This is Tommy Jordan. He created a YouTube video last week describing a Facebook status from his daughter. I won’t link to the video because the language is harsh. It was shared quite openly on Facebook. If you haven’t seen it, search on YouTube.
Here’s the gist: Mr. Jordan’s daughter posted on Facebook a letter bathed in obscenities and disrespect. She tried to hide it from her parents by “unfriending” them, but dad found her prose. He responded by filming an 8-minute video in which he read the letter, offered feedback to his daughter, fired six bullets into the offending computer with a .45, and posted the whole thing on YouTube.
At the writing of this blog, he had over 23 million hits on the video. He’s gone viral and was, admittedly, surprised by the number of comments.
As a father of four–two of them teenagers–I have thoughts about Mr. Jordan’s parenting techniques. Since he posted those techniques in public view, I feel invited to share my thoughts.
- His daughter needs discipline. She acted out of line. She used words and attitude that can’t stand. He had to do something.
- He was hurt. If I put myself in his shoes, a letter like that doesn’t just make me angry; I become angry because of the pain. I’m sure he works hard at fatherhood; I’m also confident he’s made mistakes along the way. I know I have. Despite the mistakes, most dads like to think they’re not all that bad. When you combine the language, attitude and emotion from his daughter’s letter, the natural response from Mr. Jordan is a heavy and hurting heart.
- Fifteen-year-olds tend to overreact. The letter from his daughter is clearly an overreaction to her circumstances. She’s interpreting her life through a set of lenses that aren’t fully developed yet. She senses injustice and figures a strongly worded Facebook post is the cure. 15-year-olds, though, aren’t known for their balanced approach to life.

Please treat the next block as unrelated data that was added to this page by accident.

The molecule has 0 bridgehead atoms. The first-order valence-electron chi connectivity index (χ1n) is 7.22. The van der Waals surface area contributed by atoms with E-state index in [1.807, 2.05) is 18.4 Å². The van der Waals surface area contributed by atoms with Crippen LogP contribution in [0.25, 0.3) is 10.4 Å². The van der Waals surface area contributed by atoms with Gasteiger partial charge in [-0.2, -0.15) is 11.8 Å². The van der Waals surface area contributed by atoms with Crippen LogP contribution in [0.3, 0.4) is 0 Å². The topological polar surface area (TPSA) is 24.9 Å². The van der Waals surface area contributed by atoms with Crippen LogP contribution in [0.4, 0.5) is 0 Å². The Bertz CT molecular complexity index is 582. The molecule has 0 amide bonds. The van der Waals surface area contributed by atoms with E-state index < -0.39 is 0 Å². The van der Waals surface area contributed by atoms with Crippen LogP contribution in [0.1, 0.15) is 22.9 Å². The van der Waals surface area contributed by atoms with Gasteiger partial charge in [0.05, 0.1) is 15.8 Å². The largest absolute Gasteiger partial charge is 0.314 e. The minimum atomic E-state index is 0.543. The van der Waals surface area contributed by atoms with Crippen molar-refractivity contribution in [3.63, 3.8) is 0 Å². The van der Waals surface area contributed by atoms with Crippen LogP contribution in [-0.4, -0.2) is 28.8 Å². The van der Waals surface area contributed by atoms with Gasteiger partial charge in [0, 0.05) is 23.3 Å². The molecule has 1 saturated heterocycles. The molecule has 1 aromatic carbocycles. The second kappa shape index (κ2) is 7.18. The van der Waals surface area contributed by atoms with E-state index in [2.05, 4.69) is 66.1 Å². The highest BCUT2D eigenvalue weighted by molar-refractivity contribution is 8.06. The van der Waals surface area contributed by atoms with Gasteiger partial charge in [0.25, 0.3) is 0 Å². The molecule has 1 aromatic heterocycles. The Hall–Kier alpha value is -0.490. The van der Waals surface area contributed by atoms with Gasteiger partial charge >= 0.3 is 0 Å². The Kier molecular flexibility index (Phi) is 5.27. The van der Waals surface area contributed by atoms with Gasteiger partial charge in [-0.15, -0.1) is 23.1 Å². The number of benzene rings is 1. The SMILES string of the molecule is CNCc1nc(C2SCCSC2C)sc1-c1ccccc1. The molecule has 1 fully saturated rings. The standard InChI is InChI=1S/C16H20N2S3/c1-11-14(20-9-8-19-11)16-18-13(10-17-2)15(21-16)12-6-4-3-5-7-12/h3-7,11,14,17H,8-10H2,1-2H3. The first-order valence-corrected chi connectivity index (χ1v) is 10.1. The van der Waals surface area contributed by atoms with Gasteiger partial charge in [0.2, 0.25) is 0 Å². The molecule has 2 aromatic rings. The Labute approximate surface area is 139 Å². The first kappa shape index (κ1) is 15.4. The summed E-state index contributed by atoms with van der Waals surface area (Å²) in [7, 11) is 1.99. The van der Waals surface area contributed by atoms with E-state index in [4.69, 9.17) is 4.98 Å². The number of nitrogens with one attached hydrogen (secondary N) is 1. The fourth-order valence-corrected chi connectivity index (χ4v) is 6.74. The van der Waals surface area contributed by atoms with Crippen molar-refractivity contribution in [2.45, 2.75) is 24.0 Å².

- Fathers shouldn’t overreact. Mr. Jordan should balance his emotions better. I thought age and experience helped parents handle stress better than their children. We’re not supposed to fire back with the same kind of emotional tantrum used by children. His emotionalism causes him to use weak arguments, hurtful words, and a shock ending that’s impossible to undo.
I think the thing that bothers me more than anything is the overwhelming support he’s received from other parents. They’re living vicariously through his actions. He’s become the poster-boy for parents with emotional students. His daughter needs discipline. I can relate with his frustration. But what lesson is taught here? More importantly what lesson is learned? It looks to me like those are two totally different lessons.
The bar for good parenting has just been lowered, and I have no doubt we’re going to see more such responses on YouTube in the future.
Ephesians 6:4 and Colossians 3:21 talk about the dangers of exasperating and creating bitterness in your children. Devotion and reverence need to balance discipline and the rod. Yes, we must discipline our children when they misbehave, but this is best done in a loving and careful way. This dad neglected to protect his daughter or create a safe environment for failure and growth.
When I make mistakes, I’m really grateful my Heavenly Father doesn’t post his disappointment on a social network.
Do you agree or disagree with the way Tommy Jordan handled his crisis? Be sure to leave a comment below or you can click here.